On the immediate horizon, these include: the digital infrastructure for remote working, micro-mobility services (e.g. electric scooters), electric vehicle charging infrastructure, recycling infrastructure, green finance, renewable energy auctions etc.
Longer term, there is even greater potential in: hydrogen for transport, hydrogen for industry, lightweight fuels for aviation and shipping, cleaner fuels for industrial heat, clean power transmission and distribution etc.
With Jon having set the scene, Julie explained the role of Chapter Zero in galvanising the network of non-executive directors and chairs of UK listed companies to put climate change at the top of the corporate agenda.
The simple truth is, we have a fixed carbon budget that we must stay within, if we are not to overshoot the limit of a 1.5 degree increase in global temperatures. To achieve this, we must halve our emissions by 2030. Our current trajectory is for an increase of 4 degrees or more!
This is much more urgent than people are recognising. It’s the biggest transformation challenge any of us have seen. The challenge is both to adapt and build resilience, to withstand the impacts of climate change that will occur anyway, and to develop the plan to get us to net zero emissions by 2050. It will require huge amounts of innovation and massive willpower. The technologies are there. The question is, will we use them?
We need to look at whole supply chains and business models in every sector. We need to invest in the future and put our capital in the right places. If the boards of our major companies are sceptical, not on board or not aware, then it won’t happen. ((the point about boards not talking about it was referring back to 18 months ago. I would leave it out))
Chapter Zero was launched a year ago and is part of the World Economic Forum’s Climate Governance Initiative. Its goal is to promote the conversation in the boardrooms of the UK’s major companies, by leveraging a network of chairs and non-executive directors, who make up more than 50% of all board seats. There are 920 members today and growing.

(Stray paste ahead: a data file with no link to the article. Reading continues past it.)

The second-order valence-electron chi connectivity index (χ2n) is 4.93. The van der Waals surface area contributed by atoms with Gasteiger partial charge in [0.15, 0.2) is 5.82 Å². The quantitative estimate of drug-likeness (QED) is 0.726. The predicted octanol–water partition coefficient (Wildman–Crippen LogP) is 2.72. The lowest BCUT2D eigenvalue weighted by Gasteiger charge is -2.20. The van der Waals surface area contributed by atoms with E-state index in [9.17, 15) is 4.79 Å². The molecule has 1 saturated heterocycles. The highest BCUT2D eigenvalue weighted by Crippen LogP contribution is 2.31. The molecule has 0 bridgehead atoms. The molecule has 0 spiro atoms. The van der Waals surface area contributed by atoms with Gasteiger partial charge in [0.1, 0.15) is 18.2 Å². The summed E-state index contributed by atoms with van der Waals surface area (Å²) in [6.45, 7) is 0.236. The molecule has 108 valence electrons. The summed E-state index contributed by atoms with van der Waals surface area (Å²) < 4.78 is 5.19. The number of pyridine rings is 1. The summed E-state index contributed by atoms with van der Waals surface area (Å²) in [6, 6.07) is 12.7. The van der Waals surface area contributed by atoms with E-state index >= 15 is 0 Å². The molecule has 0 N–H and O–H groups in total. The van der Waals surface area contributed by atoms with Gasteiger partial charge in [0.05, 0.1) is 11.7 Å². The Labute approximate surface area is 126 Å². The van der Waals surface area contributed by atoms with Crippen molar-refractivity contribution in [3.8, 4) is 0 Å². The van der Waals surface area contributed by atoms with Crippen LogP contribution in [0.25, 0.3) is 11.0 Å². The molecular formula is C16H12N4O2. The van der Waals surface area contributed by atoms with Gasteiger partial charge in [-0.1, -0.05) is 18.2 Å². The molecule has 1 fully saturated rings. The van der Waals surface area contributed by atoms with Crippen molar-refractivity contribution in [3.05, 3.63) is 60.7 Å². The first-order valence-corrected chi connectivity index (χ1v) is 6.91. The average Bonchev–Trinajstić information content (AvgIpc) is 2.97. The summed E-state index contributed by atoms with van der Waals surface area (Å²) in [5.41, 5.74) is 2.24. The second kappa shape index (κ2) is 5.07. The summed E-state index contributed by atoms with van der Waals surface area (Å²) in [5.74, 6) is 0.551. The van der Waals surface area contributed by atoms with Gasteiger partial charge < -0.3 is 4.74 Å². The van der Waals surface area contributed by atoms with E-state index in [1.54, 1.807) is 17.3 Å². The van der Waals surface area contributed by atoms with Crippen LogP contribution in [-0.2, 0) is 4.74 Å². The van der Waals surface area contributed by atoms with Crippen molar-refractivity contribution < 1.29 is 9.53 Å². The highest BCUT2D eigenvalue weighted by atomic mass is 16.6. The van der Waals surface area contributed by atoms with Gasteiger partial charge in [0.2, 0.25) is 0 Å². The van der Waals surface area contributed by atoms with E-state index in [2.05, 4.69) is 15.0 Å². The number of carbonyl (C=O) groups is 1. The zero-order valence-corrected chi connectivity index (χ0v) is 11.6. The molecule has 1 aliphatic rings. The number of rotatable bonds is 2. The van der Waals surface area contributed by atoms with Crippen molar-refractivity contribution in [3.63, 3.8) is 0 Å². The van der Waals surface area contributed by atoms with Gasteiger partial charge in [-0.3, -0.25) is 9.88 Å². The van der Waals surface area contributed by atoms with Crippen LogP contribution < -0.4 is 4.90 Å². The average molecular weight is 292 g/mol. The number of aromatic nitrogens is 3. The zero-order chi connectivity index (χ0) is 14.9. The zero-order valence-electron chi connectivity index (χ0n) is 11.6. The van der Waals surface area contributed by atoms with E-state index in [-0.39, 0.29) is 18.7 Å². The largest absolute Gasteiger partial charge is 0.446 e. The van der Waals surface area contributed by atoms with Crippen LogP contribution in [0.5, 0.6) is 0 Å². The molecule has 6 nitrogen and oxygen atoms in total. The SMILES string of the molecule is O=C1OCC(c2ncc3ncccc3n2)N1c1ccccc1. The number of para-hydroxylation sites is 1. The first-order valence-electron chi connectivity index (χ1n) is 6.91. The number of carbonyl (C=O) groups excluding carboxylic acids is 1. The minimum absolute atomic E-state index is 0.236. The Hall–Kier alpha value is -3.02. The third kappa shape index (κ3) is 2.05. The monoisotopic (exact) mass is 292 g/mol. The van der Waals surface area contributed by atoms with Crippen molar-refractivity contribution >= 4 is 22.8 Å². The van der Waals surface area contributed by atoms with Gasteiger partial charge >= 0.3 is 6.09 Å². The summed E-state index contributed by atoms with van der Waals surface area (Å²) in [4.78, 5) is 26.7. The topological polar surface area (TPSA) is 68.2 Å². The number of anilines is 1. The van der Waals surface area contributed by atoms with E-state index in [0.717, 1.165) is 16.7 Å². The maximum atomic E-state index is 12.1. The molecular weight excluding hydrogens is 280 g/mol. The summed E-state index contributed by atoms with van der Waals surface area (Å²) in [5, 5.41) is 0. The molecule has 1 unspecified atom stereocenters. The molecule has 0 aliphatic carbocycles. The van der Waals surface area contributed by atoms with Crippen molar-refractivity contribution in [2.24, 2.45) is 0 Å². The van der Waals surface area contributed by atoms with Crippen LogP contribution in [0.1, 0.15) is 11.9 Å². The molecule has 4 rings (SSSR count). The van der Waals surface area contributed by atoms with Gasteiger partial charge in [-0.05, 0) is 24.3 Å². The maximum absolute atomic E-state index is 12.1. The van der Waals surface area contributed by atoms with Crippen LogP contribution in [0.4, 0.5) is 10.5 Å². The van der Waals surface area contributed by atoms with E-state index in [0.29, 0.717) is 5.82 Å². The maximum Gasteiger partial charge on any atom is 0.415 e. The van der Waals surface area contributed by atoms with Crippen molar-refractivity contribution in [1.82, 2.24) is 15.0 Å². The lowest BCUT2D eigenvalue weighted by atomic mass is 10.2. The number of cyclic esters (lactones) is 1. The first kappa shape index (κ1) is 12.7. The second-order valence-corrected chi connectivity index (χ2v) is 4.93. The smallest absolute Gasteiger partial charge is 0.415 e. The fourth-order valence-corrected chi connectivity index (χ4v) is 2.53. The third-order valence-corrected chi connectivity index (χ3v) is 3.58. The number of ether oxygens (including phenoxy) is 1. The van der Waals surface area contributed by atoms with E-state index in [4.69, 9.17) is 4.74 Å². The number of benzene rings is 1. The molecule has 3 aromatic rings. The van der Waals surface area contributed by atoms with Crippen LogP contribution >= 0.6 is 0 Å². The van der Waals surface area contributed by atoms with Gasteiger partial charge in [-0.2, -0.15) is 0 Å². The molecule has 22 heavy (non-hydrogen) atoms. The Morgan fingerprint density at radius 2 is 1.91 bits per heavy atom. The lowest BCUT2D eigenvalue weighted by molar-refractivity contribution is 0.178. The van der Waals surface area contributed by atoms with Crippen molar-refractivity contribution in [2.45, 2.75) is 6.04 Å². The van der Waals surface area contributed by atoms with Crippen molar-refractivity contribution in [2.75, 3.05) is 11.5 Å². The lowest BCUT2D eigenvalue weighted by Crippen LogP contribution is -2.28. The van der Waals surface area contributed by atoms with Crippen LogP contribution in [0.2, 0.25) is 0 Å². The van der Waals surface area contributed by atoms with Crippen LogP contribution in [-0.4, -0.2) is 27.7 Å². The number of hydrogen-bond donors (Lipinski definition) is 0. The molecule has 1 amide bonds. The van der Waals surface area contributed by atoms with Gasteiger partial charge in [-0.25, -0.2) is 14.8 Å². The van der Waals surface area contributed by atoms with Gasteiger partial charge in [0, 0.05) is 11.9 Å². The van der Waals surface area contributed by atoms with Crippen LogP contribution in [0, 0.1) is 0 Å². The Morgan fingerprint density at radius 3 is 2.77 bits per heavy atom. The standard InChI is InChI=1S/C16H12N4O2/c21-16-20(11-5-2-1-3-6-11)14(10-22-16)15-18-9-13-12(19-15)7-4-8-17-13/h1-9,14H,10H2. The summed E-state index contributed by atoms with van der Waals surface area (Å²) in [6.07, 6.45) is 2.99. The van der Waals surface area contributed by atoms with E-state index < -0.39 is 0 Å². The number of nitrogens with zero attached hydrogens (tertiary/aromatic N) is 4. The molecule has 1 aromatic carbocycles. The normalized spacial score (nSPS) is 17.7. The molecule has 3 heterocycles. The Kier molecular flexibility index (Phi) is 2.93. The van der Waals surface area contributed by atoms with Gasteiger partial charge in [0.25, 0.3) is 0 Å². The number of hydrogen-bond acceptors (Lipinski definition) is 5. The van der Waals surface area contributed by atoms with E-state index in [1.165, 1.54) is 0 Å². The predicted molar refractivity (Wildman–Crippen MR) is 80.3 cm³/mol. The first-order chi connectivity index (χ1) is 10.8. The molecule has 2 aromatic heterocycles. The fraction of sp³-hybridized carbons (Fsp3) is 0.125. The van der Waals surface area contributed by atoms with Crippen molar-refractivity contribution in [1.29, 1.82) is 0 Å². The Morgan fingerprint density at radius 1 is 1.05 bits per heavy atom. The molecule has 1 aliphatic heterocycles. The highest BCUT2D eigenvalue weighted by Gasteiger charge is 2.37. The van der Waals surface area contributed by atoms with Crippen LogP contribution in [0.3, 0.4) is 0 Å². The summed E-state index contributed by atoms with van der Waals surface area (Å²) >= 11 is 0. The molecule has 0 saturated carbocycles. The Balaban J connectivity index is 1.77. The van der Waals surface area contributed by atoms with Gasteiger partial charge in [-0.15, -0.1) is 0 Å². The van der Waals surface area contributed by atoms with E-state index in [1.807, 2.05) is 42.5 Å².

Chapter Zero provides authoritative, board-oriented toolkits, that are free to download, and which are being used to educate board members and create a receptive audience in the boardroom for the change that needs to happen (analogous to the awareness created around cyber-security).
Consumers and regulators will not drive change quickly enough – the lead has to come from business. Consumers understand the challenge and talk a good game, but do not follow-through with their actual spending. Government regulation is important, not least to create a level playing field and provide some measure of certainty against which to plan, but regulation alone will not address the scale of the challenge. Industry must take the initiative.
The UK’s Chapter Zero is just one of several networks around the world, all falling under the same World Economic Forum mandate, and the UK model is being adopted in several of these other countries.
How do we get people to focus on climate change in light of the Covid-19 and where do we need to innovate?
Is the Chapter Zero network being heard?
If the UK is going to meet its targets, won’t shipping and airlines need to reduce their capacity?
How can companies use lessons learned from Covid-19 to battle climate change?
Have we given up on government intervention and decided we need to do this ourselves?
Has someone modelled what the steady state net-zero economy looks like at the sector level?
There is a risk we slide back to the “old normal” – how do we influence each other towards a better “new normal”?
Governments tend to be short term in their outlook – how will they take the longer-term view needed to combat climate change?
The virtual coffee break concluded with a commitment from everyone to play their part in helping to spread the word and get climate firmly and squarely on everyone’s agenda.